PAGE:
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On Smith's ambiguities on value and wealth

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  • Meacci, Ferdinando

Abstract

Ricardo’s criticisms of Adam Smith on value and wealth have been sometimes rejected and sometimes accepted in the period following the publication of his Principles. By contrast, they have been mostly ignored in the recent revivals of Ricardian economics both in the branch concerned with value and distribution and in the branch devoted to wealth and equilibrium growth. This paper intends to fill the gap between these two branches by revisiting Smith’s link between value and wealth in the light of Ricardo’s criticisms. This is done in two steps. The first step is provided in Part I and deals with Ricardo’s criticisms i) of Say’s and Lauderdale’s criticisms of Smith on this issue, and ii) of Smith’s and Malthus’ arguments on the related issues of rent and of the “annual produce of the land and labour of a country”. The second step is provided in Part II. The aim of this Part is to dissolve Smith’s terminological inaccuracies or contradictions by disentangling them from the analytical foundations of his system of thought. This is done by re-examining Smith’s arguments on value and wealth in the light of two distinctions. One runs between the two points of view –of an individual and of society– which underlie the whole of his system of thought. The other is put forward by Smith himself in a neglected passage of the Wealth and runs between the notions of “work done” and “work to be done”. Both distinctions are then utilized to revisit the principle of exchangeable value as command of labour in the economy as a whole and in the sense of work to be done. The paper is closed by arguing that this principle is needed for supporting the idea of a permanent increase in the natural price of labour (in Smith’s rather than in Ricardo’s sense) in economies exposed to a continuous process of accumulation.

Suggested Citation

  • Meacci, Ferdinando, 2010. "On Smith's ambiguities on value and wealth," MPRA Paper 28866, University Library of Munich, Germany.
  • Handle: RePEc:pra:mprapa:28866
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    File URL: https://mpra.ub.uni-muenchen.de/28866/1/MPRA_paper_28866.pdf
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    References listed on IDEAS

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    1. Peach,Terry, 1993. "Interpreting Ricardo," Cambridge Books, Cambridge University Press, number 9780521260862, March.
    2. Christian Gehrke & Heinz Kurz, 2001. "Say and Ricardo on value and distribution," The European Journal of the History of Economic Thought, Taylor & Francis Journals, vol. 8(4), pages 449-486.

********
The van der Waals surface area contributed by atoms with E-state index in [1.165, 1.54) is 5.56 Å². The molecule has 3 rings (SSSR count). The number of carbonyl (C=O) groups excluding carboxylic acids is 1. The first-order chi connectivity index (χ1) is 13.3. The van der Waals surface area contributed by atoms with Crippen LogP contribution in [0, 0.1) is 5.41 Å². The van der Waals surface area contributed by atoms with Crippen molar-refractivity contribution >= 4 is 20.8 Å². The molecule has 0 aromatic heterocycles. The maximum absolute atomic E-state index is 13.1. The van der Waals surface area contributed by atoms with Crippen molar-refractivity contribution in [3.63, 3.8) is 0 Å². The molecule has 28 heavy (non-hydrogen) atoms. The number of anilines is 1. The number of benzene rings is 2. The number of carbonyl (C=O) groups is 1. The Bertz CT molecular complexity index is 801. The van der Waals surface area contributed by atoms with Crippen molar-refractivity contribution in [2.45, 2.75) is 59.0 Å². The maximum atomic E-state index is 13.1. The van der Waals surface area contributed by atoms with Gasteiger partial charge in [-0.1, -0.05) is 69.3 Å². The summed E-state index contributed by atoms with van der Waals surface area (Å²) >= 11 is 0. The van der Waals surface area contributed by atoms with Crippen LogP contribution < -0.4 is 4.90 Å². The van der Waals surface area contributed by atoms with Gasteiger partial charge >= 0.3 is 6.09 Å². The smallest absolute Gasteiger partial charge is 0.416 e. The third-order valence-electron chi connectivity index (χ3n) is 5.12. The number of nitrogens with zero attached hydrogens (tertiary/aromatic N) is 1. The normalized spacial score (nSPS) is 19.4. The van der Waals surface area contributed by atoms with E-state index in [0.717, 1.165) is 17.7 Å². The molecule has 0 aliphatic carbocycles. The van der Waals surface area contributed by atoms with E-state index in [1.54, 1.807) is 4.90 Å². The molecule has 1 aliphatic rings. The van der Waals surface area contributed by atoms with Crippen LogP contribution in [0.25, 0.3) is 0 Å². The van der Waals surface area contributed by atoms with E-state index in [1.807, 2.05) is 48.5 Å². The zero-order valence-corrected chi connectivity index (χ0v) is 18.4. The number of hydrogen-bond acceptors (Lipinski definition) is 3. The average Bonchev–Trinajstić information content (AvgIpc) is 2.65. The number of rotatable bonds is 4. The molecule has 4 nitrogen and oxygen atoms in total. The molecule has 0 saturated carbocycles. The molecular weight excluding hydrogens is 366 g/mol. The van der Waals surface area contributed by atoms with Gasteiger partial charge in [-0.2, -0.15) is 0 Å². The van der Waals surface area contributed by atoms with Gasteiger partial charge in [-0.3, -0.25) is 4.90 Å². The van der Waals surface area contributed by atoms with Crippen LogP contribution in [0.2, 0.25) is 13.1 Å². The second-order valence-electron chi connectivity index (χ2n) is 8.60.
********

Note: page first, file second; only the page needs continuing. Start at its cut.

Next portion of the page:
3. Meacci, Ferdinando, 2004. "The competition-of-capitals doctrine and the wage-profit relationship," MPRA Paper 20118, University Library of Munich, Germany, revised 2006.
    4. V. W. Bladen, 1975. "Command over Labour: A Study in Misinterpretation," Canadian Journal of Economics, Canadian Economics Association, vol. 8(4), pages 504-519, November.
    5. Lauderdale, James Maitland, 1819. "An Inquiry into The Nature and Origin of Public Wealth and into the Means and Causes of its Increase," History of Economic Thought Books, McMaster University Archive for the History of Economic Thought, edition 2, number lauderdale1819, December.
    6. Smith, Adam, 1776. "An Inquiry into the Nature and Causes of the Wealth of Nations," History of Economic Thought Books, McMaster University Archive for the History of Economic Thought, number smith1776, December.
    7. Smith, Adam, 2008. "An Inquiry into the Nature and Causes of the Wealth of Nations: A Selected Edition," OUP Catalogue, Oxford University Press, number 9780199535927 edited by Sutherland, Kathryn.
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    Cited by:

    1. Meacci, Ferdinando, 1998. "Wealth," MPRA Paper 14713, University Library of Munich, Germany, revised 15 Apr 2009.
      • Meacci, Ferdinando, 2013. "Wealth," MPRA Paper 55496, University Library of Munich, Germany, revised Mar 2014.

    More about this item

    Keywords

    Smith; Ricardo; value; wealth; labour;

    JEL classification:

    • B12 - Schools of Economic Thought and Methodology - - History of Economic Thought through 1925 - - - Classical (includes Adam Smith)
    • B0 - Schools of Economic Thought and Methodology - - General

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